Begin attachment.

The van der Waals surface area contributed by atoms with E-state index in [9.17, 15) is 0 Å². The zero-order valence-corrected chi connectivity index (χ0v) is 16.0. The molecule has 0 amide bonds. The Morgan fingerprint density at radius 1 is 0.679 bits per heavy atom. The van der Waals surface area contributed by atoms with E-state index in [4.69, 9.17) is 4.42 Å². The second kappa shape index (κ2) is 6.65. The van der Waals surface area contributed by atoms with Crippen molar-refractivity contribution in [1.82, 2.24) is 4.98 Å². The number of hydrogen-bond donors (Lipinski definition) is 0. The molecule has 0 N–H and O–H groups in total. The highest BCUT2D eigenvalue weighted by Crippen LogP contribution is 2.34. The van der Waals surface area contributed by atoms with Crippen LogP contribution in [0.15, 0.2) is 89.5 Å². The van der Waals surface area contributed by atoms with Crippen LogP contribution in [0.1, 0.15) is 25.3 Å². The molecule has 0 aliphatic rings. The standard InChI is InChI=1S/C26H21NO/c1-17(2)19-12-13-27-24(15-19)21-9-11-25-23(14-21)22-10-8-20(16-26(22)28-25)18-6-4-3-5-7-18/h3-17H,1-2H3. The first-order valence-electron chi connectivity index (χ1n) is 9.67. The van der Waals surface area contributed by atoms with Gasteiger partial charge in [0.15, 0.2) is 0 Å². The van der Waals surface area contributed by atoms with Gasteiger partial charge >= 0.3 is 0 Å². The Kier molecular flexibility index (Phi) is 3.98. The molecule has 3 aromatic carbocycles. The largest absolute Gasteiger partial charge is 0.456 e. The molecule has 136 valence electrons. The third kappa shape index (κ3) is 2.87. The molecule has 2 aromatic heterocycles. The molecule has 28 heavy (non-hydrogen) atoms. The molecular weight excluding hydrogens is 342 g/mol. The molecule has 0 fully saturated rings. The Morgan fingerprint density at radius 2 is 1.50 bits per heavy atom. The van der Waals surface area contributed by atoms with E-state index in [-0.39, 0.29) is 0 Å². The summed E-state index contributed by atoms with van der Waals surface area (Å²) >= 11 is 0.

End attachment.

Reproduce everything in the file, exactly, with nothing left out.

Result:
The van der Waals surface area contributed by atoms with E-state index in [9.17, 15) is 0 Å². The zero-order valence-corrected chi connectivity index (χ0v) is 16.0. The molecule has 0 amide bonds. The Morgan fingerprint density at radius 1 is 0.679 bits per heavy atom. The van der Waals surface area contributed by atoms with E-state index in [4.69, 9.17) is 4.42 Å². The second kappa shape index (κ2) is 6.65. The van der Waals surface area contributed by atoms with Crippen molar-refractivity contribution in [1.82, 2.24) is 4.98 Å². The number of hydrogen-bond donors (Lipinski definition) is 0. The molecule has 0 N–H and O–H groups in total. The highest BCUT2D eigenvalue weighted by Crippen LogP contribution is 2.34. The van der Waals surface area contributed by atoms with Crippen LogP contribution in [0.15, 0.2) is 89.5 Å². The van der Waals surface area contributed by atoms with Crippen LogP contribution in [0.1, 0.15) is 25.3 Å². The molecule has 0 aliphatic rings. The standard InChI is InChI=1S/C26H21NO/c1-17(2)19-12-13-27-24(15-19)21-9-11-25-23(14-21)22-10-8-20(16-26(22)28-25)18-6-4-3-5-7-18/h3-17H,1-2H3. The first-order valence-electron chi connectivity index (χ1n) is 9.67. The van der Waals surface area contributed by atoms with Gasteiger partial charge in [0.15, 0.2) is 0 Å². The van der Waals surface area contributed by atoms with Gasteiger partial charge >= 0.3 is 0 Å². The Kier molecular flexibility index (Phi) is 3.98. The molecule has 3 aromatic carbocycles. The largest absolute Gasteiger partial charge is 0.456 e. The molecule has 136 valence electrons. The third kappa shape index (κ3) is 2.87. The molecule has 2 aromatic heterocycles. The molecule has 28 heavy (non-hydrogen) atoms. The molecular weight excluding hydrogens is 342 g/mol. The molecule has 0 fully saturated rings. The Morgan fingerprint density at radius 2 is 1.50 bits per heavy atom. The van der Waals surface area contributed by atoms with E-state index in [-0.39, 0.29) is 0 Å². The summed E-state index contributed by atoms with van der Waals surface area (Å²) >= 11 is 0.